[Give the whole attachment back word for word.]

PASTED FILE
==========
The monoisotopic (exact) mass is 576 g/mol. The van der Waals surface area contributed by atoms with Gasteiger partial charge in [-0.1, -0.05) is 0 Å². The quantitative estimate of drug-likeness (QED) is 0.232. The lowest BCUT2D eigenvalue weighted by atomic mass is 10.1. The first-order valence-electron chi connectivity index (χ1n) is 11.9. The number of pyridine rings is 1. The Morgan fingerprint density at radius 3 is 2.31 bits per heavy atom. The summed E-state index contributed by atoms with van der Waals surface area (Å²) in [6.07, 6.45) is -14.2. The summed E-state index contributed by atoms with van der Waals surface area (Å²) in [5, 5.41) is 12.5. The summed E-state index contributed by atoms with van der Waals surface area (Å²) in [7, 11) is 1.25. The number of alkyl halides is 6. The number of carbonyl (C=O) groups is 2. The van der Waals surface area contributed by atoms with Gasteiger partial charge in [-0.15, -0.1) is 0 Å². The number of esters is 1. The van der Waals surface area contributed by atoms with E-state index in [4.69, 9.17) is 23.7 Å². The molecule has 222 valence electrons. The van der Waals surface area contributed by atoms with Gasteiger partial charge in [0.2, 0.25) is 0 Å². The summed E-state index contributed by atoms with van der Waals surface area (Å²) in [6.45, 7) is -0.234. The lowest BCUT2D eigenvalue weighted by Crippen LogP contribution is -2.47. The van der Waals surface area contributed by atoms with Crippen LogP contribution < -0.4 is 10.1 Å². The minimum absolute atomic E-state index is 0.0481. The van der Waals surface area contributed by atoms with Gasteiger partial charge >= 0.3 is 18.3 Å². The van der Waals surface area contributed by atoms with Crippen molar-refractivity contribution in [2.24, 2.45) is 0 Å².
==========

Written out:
The monoisotopic (exact) mass is 576 g/mol. The van der Waals surface area contributed by atoms with Gasteiger partial charge in [-0.1, -0.05) is 0 Å². The quantitative estimate of drug-likeness (QED) is 0.232. The lowest BCUT2D eigenvalue weighted by atomic mass is 10.1. The first-order valence-electron chi connectivity index (χ1n) is 11.9. The number of pyridine rings is 1. The Morgan fingerprint density at radius 3 is 2.31 bits per heavy atom. The summed E-state index contributed by atoms with van der Waals surface area (Å²) in [6.07, 6.45) is -14.2. The summed E-state index contributed by atoms with van der Waals surface area (Å²) in [5, 5.41) is 12.5. The summed E-state index contributed by atoms with van der Waals surface area (Å²) in [7, 11) is 1.25. The number of alkyl halides is 6. The number of carbonyl (C=O) groups is 2. The van der Waals surface area contributed by atoms with Gasteiger partial charge in [-0.15, -0.1) is 0 Å². The number of esters is 1. The van der Waals surface area contributed by atoms with E-state index in [4.69, 9.17) is 23.7 Å². The molecule has 222 valence electrons. The van der Waals surface area contributed by atoms with Gasteiger partial charge in [0.2, 0.25) is 0 Å². The summed E-state index contributed by atoms with van der Waals surface area (Å²) in [6.45, 7) is -0.234. The lowest BCUT2D eigenvalue weighted by Crippen LogP contribution is -2.47. The van der Waals surface area contributed by atoms with Crippen LogP contribution < -0.4 is 10.1 Å². The minimum absolute atomic E-state index is 0.0481. The van der Waals surface area contributed by atoms with Gasteiger partial charge >= 0.3 is 18.3 Å². The van der Waals surface area contributed by atoms with Crippen molar-refractivity contribution in [2.24, 2.45) is 0 Å².